Saturday, September 29, 2012

I Hate The War

In a week of big news on Iraq, it was natural the US press might overlook some but, it can be argued, they overlooked pretty much everything.

They did manage to cover the Tikrit prison assualt.  But, unless their names were  Ali A. Nabhan and Sam Dagher (Wall St. Journal), there's really not much that can be pointed to with pride as they all avoided the issue of the death penalty and the amnesty bill despite the fact that the escapees are said to be death row inmates.  

The New York Times and Tim Arango can puff their chests with pride for reporting that the White House is negotiating with Nouri's government to send US troops back into Iraq.   That does pass for pride these days, reporting that in the 15th paragraph of a story.

Once upon a time, say during the Clinton era, they'd be savaged for that.  But we're now in an era where the press is more in the bag than they were immediately after 9-11 so Tim gets credit for it.  Especially when compared to Tom.  Tom Hayden wrote six paragraphs about Tim Arango's 15th paragraph

Or rather about one sentence.  The sentence after the one explaining negotiations were taking place.  Tom apparently missed that sentence.  Which is why Nation readers have no idea that there are negotiations taking place to send US troops back into Iraq even as Nouri barnstorms the country insisting he removed all US troops from Iraq.

Then there was Michael R. Gordon and Bernard Trinor's new book The Endgame.  Has a book co-written by Gordon ever been so sparsely covered?

Those foreign policy and national security types who did manage to find the book had high praise for it.   But somehow the media overall wasn't.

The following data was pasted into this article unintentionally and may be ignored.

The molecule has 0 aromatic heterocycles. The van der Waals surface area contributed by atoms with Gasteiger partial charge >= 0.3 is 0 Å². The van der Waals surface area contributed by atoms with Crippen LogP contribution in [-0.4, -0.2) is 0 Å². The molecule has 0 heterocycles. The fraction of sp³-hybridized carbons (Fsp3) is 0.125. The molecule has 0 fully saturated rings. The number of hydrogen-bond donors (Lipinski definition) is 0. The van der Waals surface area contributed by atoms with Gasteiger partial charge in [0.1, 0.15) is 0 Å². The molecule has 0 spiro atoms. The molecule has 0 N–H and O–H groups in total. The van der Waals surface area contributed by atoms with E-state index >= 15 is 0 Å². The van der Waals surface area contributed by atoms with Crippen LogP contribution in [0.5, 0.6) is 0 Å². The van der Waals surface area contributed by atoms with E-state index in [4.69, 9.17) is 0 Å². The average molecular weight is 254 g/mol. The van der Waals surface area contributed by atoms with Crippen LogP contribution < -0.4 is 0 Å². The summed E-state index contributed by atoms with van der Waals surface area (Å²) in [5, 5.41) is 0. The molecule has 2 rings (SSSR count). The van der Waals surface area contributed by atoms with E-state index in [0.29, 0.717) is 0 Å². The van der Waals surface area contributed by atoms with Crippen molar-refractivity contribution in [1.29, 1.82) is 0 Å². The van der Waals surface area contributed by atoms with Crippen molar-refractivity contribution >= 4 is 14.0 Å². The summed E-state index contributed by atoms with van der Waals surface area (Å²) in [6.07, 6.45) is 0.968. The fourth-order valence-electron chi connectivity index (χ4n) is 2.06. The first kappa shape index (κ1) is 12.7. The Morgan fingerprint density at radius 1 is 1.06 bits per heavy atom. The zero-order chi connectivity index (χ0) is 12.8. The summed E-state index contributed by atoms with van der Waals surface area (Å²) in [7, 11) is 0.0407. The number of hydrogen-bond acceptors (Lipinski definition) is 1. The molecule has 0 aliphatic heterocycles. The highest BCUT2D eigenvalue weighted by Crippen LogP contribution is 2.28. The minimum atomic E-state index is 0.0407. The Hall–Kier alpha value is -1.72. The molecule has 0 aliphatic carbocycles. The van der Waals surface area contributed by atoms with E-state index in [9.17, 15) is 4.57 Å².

How does that happen?  Oh, that's right. Gordon and Trinor mistakenly believed that when writing about foreign policy choices, you could evaluate them, critique them.  Not in the La La Land the media's decided to live in to protect Barack Obama. 

No criticism must ever crease the brow of the Christ-child.  So it was decreed in 2008, so it remains. 

The spinning and whoring for Barack means that Iraq must never be discussed honestly, in that there is US media agreement.

It's over, I'm done writing songs about love
There's a war going on
So I'm holding my gun with a strap and a glove
And I'm writing a song about war
And it goes
Na na na na na na na
I hate the war
Na na na na na na na
I hate the war
Na na na na na na na
I hate the war
Oh oh oh oh
-- "I Hate The War" (written by Greg Goldberg, on The Ballet's Mattachine!)

The number of US service members the Dept of Defense states died in the Iraq War is [PDF format warning] 4488.

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